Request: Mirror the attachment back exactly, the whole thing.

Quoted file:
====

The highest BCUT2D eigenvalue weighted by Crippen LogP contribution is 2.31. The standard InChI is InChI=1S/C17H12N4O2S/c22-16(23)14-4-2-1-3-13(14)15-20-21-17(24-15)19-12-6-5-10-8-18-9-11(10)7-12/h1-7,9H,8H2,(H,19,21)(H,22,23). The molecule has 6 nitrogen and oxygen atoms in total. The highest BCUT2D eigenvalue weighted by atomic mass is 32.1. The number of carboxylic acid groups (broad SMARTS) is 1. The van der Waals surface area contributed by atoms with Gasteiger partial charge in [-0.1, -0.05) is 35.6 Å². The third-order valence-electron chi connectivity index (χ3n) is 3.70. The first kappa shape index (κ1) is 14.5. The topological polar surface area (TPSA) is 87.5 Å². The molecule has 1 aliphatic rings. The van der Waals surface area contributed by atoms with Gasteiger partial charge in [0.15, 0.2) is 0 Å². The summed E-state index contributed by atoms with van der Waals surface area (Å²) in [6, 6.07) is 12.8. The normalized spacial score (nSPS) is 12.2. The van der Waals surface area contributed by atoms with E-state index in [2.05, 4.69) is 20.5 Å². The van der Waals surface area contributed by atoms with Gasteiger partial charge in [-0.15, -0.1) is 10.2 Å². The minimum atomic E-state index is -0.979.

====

The highest BCUT2D eigenvalue weighted by Crippen LogP contribution is 2.31. The standard InChI is InChI=1S/C17H12N4O2S/c22-16(23)14-4-2-1-3-13(14)15-20-21-17(24-15)19-12-6-5-10-8-18-9-11(10)7-12/h1-7,9H,8H2,(H,19,21)(H,22,23). The molecule has 6 nitrogen and oxygen atoms in total. The highest BCUT2D eigenvalue weighted by atomic mass is 32.1. The number of carboxylic acid groups (broad SMARTS) is 1. The van der Waals surface area contributed by atoms with Gasteiger partial charge in [-0.1, -0.05) is 35.6 Å². The third-order valence-electron chi connectivity index (χ3n) is 3.70. The first kappa shape index (κ1) is 14.5. The topological polar surface area (TPSA) is 87.5 Å². The molecule has 1 aliphatic rings. The van der Waals surface area contributed by atoms with Gasteiger partial charge in [0.15, 0.2) is 0 Å². The summed E-state index contributed by atoms with van der Waals surface area (Å²) in [6, 6.07) is 12.8. The normalized spacial score (nSPS) is 12.2. The van der Waals surface area contributed by atoms with E-state index in [2.05, 4.69) is 20.5 Å². The van der Waals surface area contributed by atoms with Gasteiger partial charge in [-0.15, -0.1) is 10.2 Å². The minimum atomic E-state index is -0.979.